"Intelligent design" criticized in Vatican newspaper

L'Osservatore Romano, the official Vatican newspaper, published a piece in its January 16-17, 2006, edition by Fiorenzo Facchini, a professor of evolutionary biology at the University of Bologna, which praised the decision in Kitzmiller v. Dover and described "intelligent design" as unscientific. The New York Times (January 18, 2006) noted, "The article was not presented as an official church position. But in the subtle and purposely ambiguous world of the Vatican, the comments seemed notable, given their strength on a delicate question much debated under the new pope, Benedict XVI."

Conjectures about a possible shift in the Roman Catholic Church's position on evolution have swirled since the publication of "Finding Design in Nature" (The New York Times, July 7, 2005), written by Christoph Schoenborn, the Roman Catholic cardinal archbishop of Vienna. Deprecating Pope John Paul II's 1996 letter to the Pontifical Academy of Sciences as "rather vague and unimportant," Schoenborn instead cited statements from John Paul II and Benedict XVI that endorse divine providence as opposed to materialistic philosophy as evidence that the Catholic Church opposes "neo-Darwinism."

Schoenborn's op-ed was widely hailed by the "intelligent design" movement. It was, in fact, revealed to have been partly orchestrated by the Discovery Institute, whose vice president Mark Ryland took credit for urging Schoenborn to write the op-ed, and whose public relations firm submitted it to the Times on Schoenborn's behalf (The New York Times, July 9, 2005). Schoenborn is close to Pope Benedict XVI, and on at least two recent occasions, the Pope discussed evolution in terms that, though ambiguous, might be construed as endorsing a similar position.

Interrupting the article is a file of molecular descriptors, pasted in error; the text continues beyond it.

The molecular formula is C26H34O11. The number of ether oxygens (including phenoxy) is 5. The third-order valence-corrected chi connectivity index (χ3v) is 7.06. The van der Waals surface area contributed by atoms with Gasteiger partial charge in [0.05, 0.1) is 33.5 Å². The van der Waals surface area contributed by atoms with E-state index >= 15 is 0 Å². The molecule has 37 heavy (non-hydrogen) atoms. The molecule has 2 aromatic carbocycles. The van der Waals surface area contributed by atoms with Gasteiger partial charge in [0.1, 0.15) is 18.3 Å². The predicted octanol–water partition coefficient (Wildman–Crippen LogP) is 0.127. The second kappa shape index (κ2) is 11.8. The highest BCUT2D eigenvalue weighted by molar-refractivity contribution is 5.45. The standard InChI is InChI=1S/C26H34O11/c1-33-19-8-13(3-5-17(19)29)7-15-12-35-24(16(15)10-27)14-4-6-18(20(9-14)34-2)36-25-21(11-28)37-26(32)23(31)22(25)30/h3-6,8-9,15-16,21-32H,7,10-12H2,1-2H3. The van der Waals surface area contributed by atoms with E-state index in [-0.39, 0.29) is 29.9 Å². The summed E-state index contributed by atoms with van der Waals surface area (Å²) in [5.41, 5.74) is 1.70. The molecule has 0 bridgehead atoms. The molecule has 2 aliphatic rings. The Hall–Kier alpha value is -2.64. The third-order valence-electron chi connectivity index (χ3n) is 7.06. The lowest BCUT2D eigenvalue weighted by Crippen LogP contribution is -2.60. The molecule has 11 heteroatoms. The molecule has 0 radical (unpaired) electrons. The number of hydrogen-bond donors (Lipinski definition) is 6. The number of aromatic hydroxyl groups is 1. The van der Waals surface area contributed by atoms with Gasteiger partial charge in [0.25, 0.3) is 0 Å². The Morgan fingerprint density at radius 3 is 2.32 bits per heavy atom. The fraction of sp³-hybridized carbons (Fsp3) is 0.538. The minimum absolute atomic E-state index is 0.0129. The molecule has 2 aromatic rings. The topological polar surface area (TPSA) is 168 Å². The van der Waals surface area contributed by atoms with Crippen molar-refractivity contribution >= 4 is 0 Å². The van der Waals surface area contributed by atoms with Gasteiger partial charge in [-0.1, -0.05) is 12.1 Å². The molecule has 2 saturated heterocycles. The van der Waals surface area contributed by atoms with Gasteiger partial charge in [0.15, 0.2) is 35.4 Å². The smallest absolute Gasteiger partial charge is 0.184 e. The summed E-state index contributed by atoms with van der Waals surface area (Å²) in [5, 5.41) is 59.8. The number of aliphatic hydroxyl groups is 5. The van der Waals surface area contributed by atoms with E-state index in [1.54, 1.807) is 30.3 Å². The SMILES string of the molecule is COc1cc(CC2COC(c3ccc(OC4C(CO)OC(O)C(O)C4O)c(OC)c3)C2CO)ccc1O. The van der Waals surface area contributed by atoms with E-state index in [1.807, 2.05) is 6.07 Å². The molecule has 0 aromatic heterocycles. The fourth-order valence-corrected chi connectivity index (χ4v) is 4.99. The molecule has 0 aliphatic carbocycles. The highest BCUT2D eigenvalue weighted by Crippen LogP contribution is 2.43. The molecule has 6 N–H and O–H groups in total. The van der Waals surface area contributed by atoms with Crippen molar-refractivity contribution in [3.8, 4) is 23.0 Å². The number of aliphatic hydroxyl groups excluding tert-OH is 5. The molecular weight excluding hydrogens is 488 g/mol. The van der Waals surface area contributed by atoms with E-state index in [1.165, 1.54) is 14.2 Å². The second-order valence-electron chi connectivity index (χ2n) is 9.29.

But the op-ed was also widely criticized as conflating evolution with atheism. Kenneth R. Miller, professor of biology at Brown University, wrote, "the Cardinal is wrong in asserting that the neo-Darwinian theory of evolution is inherently atheistic"; George Coyne S.J., head of the Vatican observatory, told the National Catholic Reporter (July 29, 2005) that evolution "can equally well be interpreted to the glory of God"; and Nicola Cabibbo, head of the Pontifical Academy of Sciences, told the National Catholic Reporter (July 18, 2005), "What clashes with divine creation is a possible extension of the theory of evolution in a materialistic direction."

Schoenborn subsequently sought to clarify his remarks, the Times reports; he was quoted as saying, in a speech delivered in October 2005, "I see no difficulty in joining belief in the Creator with the theory of evolution, but under the prerequisite that the borders of scientific theory are maintained." In what seems to be his most definitive clarification, "The Designs of Science" (First Things, January 2006), however, a central point is that "reason can grasp the reality of design without the aid of faith." "The Designs of Science" responds to a critique of his op-ed by the physicist Stephen M. Barr in the October 2005 issue of First Things.

In his L'Osservatore Romano article, Facchini wrote, "If the model proposed by Darwin is not considered sufficient, one should search for another ... But it is not correct from a methodological point of view to stray from the field of science while pretending to do science ... It only creates confusion between the scientific plane and those that are philosophical or religious." Accepting evolution is not incompatible with believing in divine creation, he explained: "God's project of creation can be carried out through secondary causes in the natural course of events, without having to think of miraculous interventions that point in this or that direction."

The Times noted, "L'Osservatore is the official newspaper of the Vatican and basically represents the Vatican's views. Not all its articles represent official church policy. At the same time, it would not be expected to present an article that dissented deeply from that policy." At any rate, Facchini's article was hailed by scientists in the United States. "He is emphasizing that there is no need to see a contradiction between Catholic teachings and evolution," Francisco J. Ayala, professor of biology at the University of California, Irvine, and a former Dominican priest, told the Times. "Good for him."

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